Nage-waza (throwing technique):

Two additional sacrifice techniques (sutemi-waza), tomoe nage (whirling throw) and sumi gaeshi (corner reversal), were demonstrated.

The characteristic difference emphasized in class between tomoe nage and sumi gaeshi, besides leg placement, is the distance at which the techniques are performed. Namely, sumi gaeshi requires close contact whereas tomoe nage has modest separation between tori and uke.

Nage-waza (throwing technique):

Two sacrifice techniques (sutemi-waza) were demonstrated: tani otoshi (valley drop) and kani basami (crab pinch). These colourful names, which are different from the normal boring judo nomenclature, are typical of throws either preserved or reintroduced from traditional jujutsu styles. It’s worth noting, however, that kani basami is illegal in competition and is typically not used in randori to avoid knee injuries.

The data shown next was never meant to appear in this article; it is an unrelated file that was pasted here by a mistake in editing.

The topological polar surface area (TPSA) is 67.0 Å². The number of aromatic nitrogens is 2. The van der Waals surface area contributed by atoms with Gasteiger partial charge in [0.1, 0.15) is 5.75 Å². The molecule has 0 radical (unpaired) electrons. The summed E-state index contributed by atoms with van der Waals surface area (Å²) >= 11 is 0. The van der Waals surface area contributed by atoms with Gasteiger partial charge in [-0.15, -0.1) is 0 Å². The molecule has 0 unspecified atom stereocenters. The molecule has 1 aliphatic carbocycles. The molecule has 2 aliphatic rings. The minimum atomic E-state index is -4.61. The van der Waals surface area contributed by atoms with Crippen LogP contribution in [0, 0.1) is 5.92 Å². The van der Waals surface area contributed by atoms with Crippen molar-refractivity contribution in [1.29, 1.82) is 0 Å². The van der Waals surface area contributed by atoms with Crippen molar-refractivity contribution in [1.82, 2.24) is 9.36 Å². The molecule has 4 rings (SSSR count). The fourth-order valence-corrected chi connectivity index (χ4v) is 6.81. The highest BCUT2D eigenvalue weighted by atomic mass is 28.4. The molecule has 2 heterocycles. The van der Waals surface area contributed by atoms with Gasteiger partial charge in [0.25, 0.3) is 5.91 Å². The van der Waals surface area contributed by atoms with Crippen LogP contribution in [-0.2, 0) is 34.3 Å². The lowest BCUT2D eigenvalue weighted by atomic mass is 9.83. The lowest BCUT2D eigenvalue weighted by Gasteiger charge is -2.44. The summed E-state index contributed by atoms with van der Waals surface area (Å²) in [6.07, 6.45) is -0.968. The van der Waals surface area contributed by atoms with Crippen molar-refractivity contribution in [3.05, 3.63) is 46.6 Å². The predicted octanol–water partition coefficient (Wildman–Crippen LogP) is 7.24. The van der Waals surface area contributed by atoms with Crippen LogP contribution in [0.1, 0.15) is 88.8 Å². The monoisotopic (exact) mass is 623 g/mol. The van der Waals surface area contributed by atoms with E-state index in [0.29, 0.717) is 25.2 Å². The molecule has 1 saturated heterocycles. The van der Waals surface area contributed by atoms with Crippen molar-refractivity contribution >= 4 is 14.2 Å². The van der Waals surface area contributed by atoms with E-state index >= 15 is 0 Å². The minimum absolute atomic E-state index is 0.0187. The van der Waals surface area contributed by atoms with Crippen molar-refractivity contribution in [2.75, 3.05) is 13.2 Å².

Nage-waza (throwing technique):

uh, yum.

A wraparound version of ko-uchi gari, the minor inner reap, was demonstrated. Unofficially, it is often also called ko-uchi makikomi because of the similarity of its wraparound action to throws such as soto-makikomi, o-soto makikomi, etc. As an aside, a good mnemonic to remember the meaning of “makikomi” is the “maki” root, which refers to rolls and comes up on sushi menus.

Because this variation of ko-uchi gari is done as a sacrifice technique (sutemi-waza), it can be a very powerful technique because it requires full commitment of balance in order to throw uke. Indeed, it was a favoured technique of Toshihiko Koga, a celebrated judoka, and complemented Koga’s predilection for ippon seoi nage, the one-arm shouldering throw. Entry into ko-uchi makikomi from ippon seoi nage was also demonstrated. Because this is a sacrifice technique, a hip-blocking stiff-arm counter combined with evasion was also demonstrated.


Ne-waza (ground technique):

Several armlocks were reviewed: